The final offering by Lakeside Players is a winner: Norm Foster's The Love List, starring Tim Denis as Bill, Paul Wintemute as Leon, and Sarah Stevens as Justine. The play is directed by Brian DiMartile. Basically, Bill is a lonely guy who wishes he could meet his ideal match; Leon wants to help by using a matchmaking gypsy to set him up with someone, and presents a so-called 'love list' so you can list your top ten attributes you want in a woman. Wouldn't you know it, the 'ideal' woman for Bill just shows up that very night, and over the course of the play both Leon and Bill discover you might be sorry what you wish for. The play is great fun, although with some adult content to be aware of, and all three members of the cast are in top form. Stevens, especially, puts on a great show and makes the evening that much better. The Love List, another of the Norm Foster summer comedies he is known for, runs at the Port Mansion Dinner Theatre until July 4th, with show only, dinner/show and Sunday brunch/show packages all available. Call the boxoffice at 905-934-0575.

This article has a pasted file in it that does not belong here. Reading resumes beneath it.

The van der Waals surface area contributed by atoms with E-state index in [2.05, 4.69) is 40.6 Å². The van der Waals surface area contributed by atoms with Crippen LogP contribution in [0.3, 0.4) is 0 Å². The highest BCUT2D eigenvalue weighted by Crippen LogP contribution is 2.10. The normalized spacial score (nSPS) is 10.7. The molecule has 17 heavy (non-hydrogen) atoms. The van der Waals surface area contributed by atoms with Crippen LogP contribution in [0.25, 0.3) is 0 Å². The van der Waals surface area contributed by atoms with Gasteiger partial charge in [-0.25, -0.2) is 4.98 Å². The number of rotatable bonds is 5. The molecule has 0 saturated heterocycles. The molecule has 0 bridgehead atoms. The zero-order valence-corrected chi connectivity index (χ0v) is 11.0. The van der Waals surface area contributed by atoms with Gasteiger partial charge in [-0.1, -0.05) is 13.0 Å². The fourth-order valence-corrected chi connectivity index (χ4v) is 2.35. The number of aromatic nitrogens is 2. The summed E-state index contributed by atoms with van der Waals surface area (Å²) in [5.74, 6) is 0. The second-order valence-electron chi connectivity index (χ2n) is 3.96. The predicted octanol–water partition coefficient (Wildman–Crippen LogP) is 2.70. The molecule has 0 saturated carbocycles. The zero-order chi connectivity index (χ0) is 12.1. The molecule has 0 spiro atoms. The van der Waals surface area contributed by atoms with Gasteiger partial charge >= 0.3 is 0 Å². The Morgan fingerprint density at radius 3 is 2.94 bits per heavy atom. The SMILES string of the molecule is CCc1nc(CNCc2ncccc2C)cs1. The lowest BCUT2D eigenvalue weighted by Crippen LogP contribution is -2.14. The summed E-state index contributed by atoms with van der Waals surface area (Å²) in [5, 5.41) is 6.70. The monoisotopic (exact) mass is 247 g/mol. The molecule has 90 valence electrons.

A couple of weeks ago, the Shaw Festival season got underway, although preview performances of many plays have been running since April. Opening Week is always exciting, and I remember my years attending all the openings at Shaw, although now I spread the performances over the entire summer so I can pace myself better. Open now at Shaw are the following: An Ideal Husband by Oscar Wilde, directed by Jackie Maxwell, at the Festival Theatre until October 31st; The Women by Clare Boothe Luce, directed by Alisa Palmer, also at the Festival Theatre until October 9th; Anton Chekhov's The Cherry Orchard, adapted by Tom Murphy and directed by Jason Byrne, at the Court House Theatre until October 2nd; Harvey by Mary Chase, directed by Joseph Ziegler, at the Royal George Theatre until October 31st; and the musical One Touch of Venus, with music by Kurt Weill and lyrics by Ogden Nash, who also wrote the book with S.J. Perelman, directed by Eda Holmes, also at the Royal George Theatre until October 10th. Still to come at Shaw this season are Shaw's The Doctor's Dilemma; Shaw's John Bull's Other Island; Linda Griffiths' Age of Arousal; the lunchtime offering of Half an Hour by J.M. Barrie; and Caryl Churchill's Serious Money, at the Studio Theatre.